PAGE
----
Make me light ash blonde again
February 11, 2013 8:07 PM   Subscribe

Absolute haircolor disaster at the salon happened, perhaps somebody can help me pick up the pieces?

I just want to preface this question by saying, I don't have the money to just go get it fixed at another salon, otherwise I would go do that right away.

What happened:
I have naturally dark ash blonde hair that I have been lightening to pale ash blonde since I was a teenager.

I recently went to a new salon to get my roots touched up. After she she bleached my hair she used "Paul Mitchell PM Shines" to tone it. She left the toner in too long and my hair turned purple. She freaked out, did a "french shampoo" (which I guess is shampoo plus bleach).

Now my hair has a reddish tint all over on top of blonde that looks terrible on me. I burst into tears whenever I see myself in the mirror.

I think what my hair needs is to be bleached again. I'm not sure when or if that is safe to do?

Can somebody help me sort out this mess?

THanks!
posted by skjønn to Clothing, Beauty, & Fashion (24 answers total)
 
Can that salon not correct it at their cost with another colourist?

Alternatively...dandruff shampoo MAY help a little bit.
posted by taff at 8:11 PM on February 11, 2013 [12 favorites]


Is there someone else (not the person who initally did the coloring) at the same salon who is a color specialist? Perhaps bringing this to the attention to the manager or owner of the salon and have someone correct it and certainly without charging you again?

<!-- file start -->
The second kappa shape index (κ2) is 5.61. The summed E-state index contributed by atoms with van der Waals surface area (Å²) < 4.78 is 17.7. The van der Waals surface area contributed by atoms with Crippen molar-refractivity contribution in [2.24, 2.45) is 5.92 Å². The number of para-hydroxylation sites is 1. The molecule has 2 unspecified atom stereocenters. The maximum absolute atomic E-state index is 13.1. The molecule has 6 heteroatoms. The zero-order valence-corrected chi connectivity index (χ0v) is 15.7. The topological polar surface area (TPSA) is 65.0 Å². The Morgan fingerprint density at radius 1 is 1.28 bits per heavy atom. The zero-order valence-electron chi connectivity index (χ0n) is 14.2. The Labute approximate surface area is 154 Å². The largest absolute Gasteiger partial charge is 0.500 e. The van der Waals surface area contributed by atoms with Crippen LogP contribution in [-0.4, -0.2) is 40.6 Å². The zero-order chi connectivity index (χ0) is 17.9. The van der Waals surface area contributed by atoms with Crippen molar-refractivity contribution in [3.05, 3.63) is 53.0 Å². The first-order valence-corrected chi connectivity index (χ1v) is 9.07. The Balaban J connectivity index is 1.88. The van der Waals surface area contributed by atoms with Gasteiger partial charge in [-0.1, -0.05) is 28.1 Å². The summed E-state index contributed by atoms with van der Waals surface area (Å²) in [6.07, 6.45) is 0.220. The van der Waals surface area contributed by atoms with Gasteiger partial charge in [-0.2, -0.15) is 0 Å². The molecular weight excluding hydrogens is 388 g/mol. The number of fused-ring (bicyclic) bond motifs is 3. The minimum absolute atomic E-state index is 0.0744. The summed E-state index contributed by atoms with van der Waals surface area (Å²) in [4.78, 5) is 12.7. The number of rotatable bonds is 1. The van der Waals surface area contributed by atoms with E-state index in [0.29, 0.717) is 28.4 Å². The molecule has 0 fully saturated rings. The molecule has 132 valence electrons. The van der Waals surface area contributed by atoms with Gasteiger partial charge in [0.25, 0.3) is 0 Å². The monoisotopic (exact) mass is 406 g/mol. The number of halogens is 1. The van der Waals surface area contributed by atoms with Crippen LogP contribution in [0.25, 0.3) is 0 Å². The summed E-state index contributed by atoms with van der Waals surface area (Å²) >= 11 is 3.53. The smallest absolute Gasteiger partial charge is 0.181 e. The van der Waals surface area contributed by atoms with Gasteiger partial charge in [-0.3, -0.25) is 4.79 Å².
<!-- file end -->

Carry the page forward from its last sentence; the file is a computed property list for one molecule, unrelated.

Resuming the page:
posted by tipsyBumblebee at 8:13 PM on February 11, 2013 [1 favorite]


Oh yeah the owner of the salon should fix this at their own cost!
posted by fshgrl at 8:15 PM on February 11, 2013 [6 favorites]


You have got to make the salon correct this or give you a refund. Unacceptable!
posted by amycup at 8:15 PM on February 11, 2013


If someone fucked up your hair, most definitely call the salon, ask to speak to the owner, and tell them what happened. They should fix it, and don't be too shy to ask for a refund.
I worked front desk at a salon, and even though the team was good, people have off days and this is so far from unheard of in the industry.
posted by FirstMateKate at 8:16 PM on February 11, 2013


The salon should fix their mistake for free, that has happened to me in the past and they were apologetic and got me in the next day to fix it.

Alternately, try to wash your hair with a clarifying shampoo like The Neutrogena clear one, that may help wash out the toner.
posted by katypickle at 8:16 PM on February 11, 2013


She didn't charge me for it. My husband called the salon to ask about fixing it, and the other lady at the salon said "she's an independent contractor" and didn't offer to help unfortunately. I am scared to have this same lady work on my hair again :(
posted by skjønn at 8:17 PM on February 11, 2013


I'm sorry for this debacle. Nthing calling the salon and asking to speak to the owner, regardless of any claims about whether the person who worked on you is an "independent contractor." Someone owns the place, and I can't imagine they want their reputation harmed by someone using a chair in their establishment, regardless of their employment status.